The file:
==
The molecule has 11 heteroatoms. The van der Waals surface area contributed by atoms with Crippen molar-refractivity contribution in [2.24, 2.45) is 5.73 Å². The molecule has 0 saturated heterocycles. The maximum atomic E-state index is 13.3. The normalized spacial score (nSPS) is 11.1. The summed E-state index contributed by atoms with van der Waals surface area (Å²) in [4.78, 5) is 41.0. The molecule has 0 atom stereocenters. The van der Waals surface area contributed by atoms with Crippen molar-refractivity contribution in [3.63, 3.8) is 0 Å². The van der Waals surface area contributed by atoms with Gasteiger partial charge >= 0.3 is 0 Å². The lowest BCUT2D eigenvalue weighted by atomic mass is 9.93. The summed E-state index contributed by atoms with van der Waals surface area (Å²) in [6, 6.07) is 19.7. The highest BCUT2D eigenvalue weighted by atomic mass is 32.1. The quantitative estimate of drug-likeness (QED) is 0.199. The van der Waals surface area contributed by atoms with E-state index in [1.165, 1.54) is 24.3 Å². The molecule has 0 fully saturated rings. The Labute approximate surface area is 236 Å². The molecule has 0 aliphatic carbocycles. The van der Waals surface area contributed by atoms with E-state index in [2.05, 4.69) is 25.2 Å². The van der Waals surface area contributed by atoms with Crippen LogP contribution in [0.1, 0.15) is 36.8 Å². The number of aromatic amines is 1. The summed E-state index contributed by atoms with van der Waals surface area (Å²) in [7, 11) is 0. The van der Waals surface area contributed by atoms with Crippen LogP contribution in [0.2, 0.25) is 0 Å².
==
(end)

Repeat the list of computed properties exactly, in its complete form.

The molecule has 11 heteroatoms. The van der Waals surface area contributed by atoms with Crippen molar-refractivity contribution in [2.24, 2.45) is 5.73 Å². The molecule has 0 saturated heterocycles. The maximum atomic E-state index is 13.3. The normalized spacial score (nSPS) is 11.1. The summed E-state index contributed by atoms with van der Waals surface area (Å²) in [4.78, 5) is 41.0. The molecule has 0 atom stereocenters. The van der Waals surface area contributed by atoms with Crippen molar-refractivity contribution in [3.63, 3.8) is 0 Å². The van der Waals surface area contributed by atoms with Gasteiger partial charge >= 0.3 is 0 Å². The lowest BCUT2D eigenvalue weighted by atomic mass is 9.93. The summed E-state index contributed by atoms with van der Waals surface area (Å²) in [6, 6.07) is 19.7. The highest BCUT2D eigenvalue weighted by atomic mass is 32.1. The quantitative estimate of drug-likeness (QED) is 0.199. The van der Waals surface area contributed by atoms with E-state index in [1.165, 1.54) is 24.3 Å². The molecule has 0 fully saturated rings. The Labute approximate surface area is 236 Å². The molecule has 0 aliphatic carbocycles. The van der Waals surface area contributed by atoms with E-state index in [2.05, 4.69) is 25.2 Å². The van der Waals surface area contributed by atoms with Crippen LogP contribution in [0.1, 0.15) is 36.8 Å². The number of aromatic amines is 1. The summed E-state index contributed by atoms with van der Waals surface area (Å²) in [7, 11) is 0. The van der Waals surface area contributed by atoms with Crippen LogP contribution in [0.2, 0.25) is 0 Å².